Filed: aka Syscrusher || 20:28, November 8 || No Comments »

You already know how to use it

I got an iPad last spring. This is the first time I’ve bought a first-gen Apple device and I went in as a skeptic. I mainly wanted it because my wife and I spent a lot of time traveling last summer and she wanted to be able to read without lugging a laptop or a bunch of books around. Somewhat to my surprise — even though my iPod and my iPhone are among my most useful possessions — it quickly took over all my reading and much of my casual web-surfing. I’m even writing this post on it!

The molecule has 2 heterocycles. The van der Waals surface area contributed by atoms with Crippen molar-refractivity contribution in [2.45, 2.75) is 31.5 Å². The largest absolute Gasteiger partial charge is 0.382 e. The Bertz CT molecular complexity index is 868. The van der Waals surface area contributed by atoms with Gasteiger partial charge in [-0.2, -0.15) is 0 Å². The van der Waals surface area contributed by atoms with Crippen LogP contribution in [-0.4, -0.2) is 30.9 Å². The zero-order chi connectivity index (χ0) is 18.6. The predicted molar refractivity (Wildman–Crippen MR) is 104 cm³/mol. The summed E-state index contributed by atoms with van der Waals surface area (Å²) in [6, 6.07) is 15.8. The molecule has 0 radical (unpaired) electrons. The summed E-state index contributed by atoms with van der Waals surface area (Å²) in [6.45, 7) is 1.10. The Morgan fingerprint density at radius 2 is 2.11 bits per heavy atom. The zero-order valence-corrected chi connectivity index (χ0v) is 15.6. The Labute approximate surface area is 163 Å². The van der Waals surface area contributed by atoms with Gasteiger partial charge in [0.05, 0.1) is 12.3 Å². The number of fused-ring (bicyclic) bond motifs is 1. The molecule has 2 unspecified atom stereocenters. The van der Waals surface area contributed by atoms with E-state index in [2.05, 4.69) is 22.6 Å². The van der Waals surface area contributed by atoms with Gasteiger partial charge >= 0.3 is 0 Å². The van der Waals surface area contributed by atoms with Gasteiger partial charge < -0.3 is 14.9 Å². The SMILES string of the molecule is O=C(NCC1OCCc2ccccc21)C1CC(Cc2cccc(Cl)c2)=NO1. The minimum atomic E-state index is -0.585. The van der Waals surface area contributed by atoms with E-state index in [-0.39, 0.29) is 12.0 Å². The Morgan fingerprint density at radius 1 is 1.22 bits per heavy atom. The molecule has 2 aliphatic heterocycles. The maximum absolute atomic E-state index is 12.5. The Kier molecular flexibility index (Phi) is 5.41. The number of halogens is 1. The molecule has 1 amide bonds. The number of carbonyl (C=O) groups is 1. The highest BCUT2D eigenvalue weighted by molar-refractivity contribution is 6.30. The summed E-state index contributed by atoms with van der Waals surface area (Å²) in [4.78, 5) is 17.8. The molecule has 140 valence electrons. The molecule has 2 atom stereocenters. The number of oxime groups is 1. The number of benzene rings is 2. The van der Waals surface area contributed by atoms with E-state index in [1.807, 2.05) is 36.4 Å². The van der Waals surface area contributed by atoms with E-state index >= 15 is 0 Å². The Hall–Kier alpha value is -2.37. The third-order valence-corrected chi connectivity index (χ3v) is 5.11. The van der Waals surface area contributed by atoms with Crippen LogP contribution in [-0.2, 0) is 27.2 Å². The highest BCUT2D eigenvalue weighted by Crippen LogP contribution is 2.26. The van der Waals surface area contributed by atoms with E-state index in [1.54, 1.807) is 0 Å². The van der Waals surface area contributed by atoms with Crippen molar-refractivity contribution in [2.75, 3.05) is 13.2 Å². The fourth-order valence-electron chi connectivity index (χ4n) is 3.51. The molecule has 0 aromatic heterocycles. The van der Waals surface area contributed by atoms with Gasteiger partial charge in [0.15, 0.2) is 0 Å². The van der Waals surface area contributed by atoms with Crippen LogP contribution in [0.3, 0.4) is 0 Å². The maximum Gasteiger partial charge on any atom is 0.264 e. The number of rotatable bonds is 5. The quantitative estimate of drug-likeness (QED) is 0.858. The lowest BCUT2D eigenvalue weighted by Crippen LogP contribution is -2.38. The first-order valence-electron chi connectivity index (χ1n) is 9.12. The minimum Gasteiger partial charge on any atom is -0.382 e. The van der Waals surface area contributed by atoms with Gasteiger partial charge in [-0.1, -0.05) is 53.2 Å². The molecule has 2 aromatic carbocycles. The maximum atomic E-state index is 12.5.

But still, there was something about it that bothered me. I felt like it was a very important step as a communications device, but I couldn’t articulate why. Was I just turning into a nonsensical Apple fanboy, in love with this thing for no apparent reason? I thought I might be, until I saw the new iPad ad campaign, which spells out exactly what is so groundbreaking about it, and why people who see it as a threat to traditional computing paradigms are correct: You already know how to use it. Like its iPhone predecessor, it is incredibly intuitive and designed to interact with the tools we know best — our fingers. Unlike the iPhone, its size allows it to feel like a computer. The pages you see on it look pretty much like what we expect from pages on computer screens. On top of that, its highly regimented and closed nature means everything is where you expect it to be. You turn it on and open Videos or Safari or Pages, and there’s everything you need. From an HCI perspective this makes all kinds of sense — as much as a traditional computer is more a content-creation device than a content-consumption device, the iPad is the reverse. Sure, you’ve got Notes and Pages and various drawing apps, but this thing is designed for reading the web and watching video.